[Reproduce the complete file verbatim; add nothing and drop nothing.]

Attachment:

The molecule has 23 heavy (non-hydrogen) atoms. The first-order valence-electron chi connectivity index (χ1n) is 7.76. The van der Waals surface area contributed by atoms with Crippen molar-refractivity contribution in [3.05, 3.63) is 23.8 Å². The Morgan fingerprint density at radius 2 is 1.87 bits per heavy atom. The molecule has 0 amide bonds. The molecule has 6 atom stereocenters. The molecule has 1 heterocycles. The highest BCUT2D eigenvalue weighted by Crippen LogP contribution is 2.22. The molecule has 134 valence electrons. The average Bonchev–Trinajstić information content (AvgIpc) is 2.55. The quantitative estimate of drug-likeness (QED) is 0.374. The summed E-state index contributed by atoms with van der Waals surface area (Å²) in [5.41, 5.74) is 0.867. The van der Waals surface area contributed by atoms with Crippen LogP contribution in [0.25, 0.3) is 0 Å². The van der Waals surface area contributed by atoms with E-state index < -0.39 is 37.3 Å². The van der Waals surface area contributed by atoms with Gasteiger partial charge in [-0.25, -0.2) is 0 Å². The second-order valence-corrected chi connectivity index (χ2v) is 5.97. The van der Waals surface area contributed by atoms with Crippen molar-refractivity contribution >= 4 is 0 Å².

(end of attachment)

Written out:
The molecule has 23 heavy (non-hydrogen) atoms. The first-order valence-electron chi connectivity index (χ1n) is 7.76. The van der Waals surface area contributed by atoms with Crippen molar-refractivity contribution in [3.05, 3.63) is 23.8 Å². The Morgan fingerprint density at radius 2 is 1.87 bits per heavy atom. The molecule has 0 amide bonds. The molecule has 6 atom stereocenters. The molecule has 1 heterocycles. The highest BCUT2D eigenvalue weighted by Crippen LogP contribution is 2.22. The molecule has 134 valence electrons. The average Bonchev–Trinajstić information content (AvgIpc) is 2.55. The quantitative estimate of drug-likeness (QED) is 0.374. The summed E-state index contributed by atoms with van der Waals surface area (Å²) in [5.41, 5.74) is 0.867. The van der Waals surface area contributed by atoms with Crippen LogP contribution in [0.25, 0.3) is 0 Å². The van der Waals surface area contributed by atoms with E-state index < -0.39 is 37.3 Å². The van der Waals surface area contributed by atoms with Gasteiger partial charge in [-0.25, -0.2) is 0 Å². The second-order valence-corrected chi connectivity index (χ2v) is 5.97. The van der Waals surface area contributed by atoms with Crippen molar-refractivity contribution >= 4 is 0 Å².